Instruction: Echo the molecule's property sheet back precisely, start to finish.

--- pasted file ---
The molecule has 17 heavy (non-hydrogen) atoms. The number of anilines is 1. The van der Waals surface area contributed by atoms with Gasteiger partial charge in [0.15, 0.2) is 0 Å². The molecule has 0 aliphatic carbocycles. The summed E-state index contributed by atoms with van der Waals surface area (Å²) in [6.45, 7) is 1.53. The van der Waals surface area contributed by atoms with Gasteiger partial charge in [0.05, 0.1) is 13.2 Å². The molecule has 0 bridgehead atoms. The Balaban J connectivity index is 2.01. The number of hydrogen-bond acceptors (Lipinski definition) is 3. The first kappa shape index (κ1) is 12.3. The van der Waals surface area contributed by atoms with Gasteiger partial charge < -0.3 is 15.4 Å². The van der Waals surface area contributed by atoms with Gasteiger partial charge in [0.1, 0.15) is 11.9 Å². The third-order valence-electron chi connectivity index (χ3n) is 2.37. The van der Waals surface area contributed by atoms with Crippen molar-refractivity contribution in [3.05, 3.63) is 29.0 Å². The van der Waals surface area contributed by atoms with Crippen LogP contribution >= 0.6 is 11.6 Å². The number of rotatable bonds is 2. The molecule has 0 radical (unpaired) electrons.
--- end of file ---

The molecule has 17 heavy (non-hydrogen) atoms. The number of anilines is 1. The van der Waals surface area contributed by atoms with Gasteiger partial charge in [0.15, 0.2) is 0 Å². The molecule has 0 aliphatic carbocycles. The summed E-state index contributed by atoms with van der Waals surface area (Å²) in [6.45, 7) is 1.53. The van der Waals surface area contributed by atoms with Gasteiger partial charge in [0.05, 0.1) is 13.2 Å². The molecule has 0 bridgehead atoms. The Balaban J connectivity index is 2.01. The number of hydrogen-bond acceptors (Lipinski definition) is 3. The first kappa shape index (κ1) is 12.3. The van der Waals surface area contributed by atoms with Gasteiger partial charge < -0.3 is 15.4 Å². The van der Waals surface area contributed by atoms with Gasteiger partial charge in [0.1, 0.15) is 11.9 Å². The third-order valence-electron chi connectivity index (χ3n) is 2.37. The van der Waals surface area contributed by atoms with Crippen molar-refractivity contribution in [3.05, 3.63) is 29.0 Å². The van der Waals surface area contributed by atoms with Crippen LogP contribution >= 0.6 is 11.6 Å². The number of rotatable bonds is 2. The molecule has 0 radical (unpaired) electrons.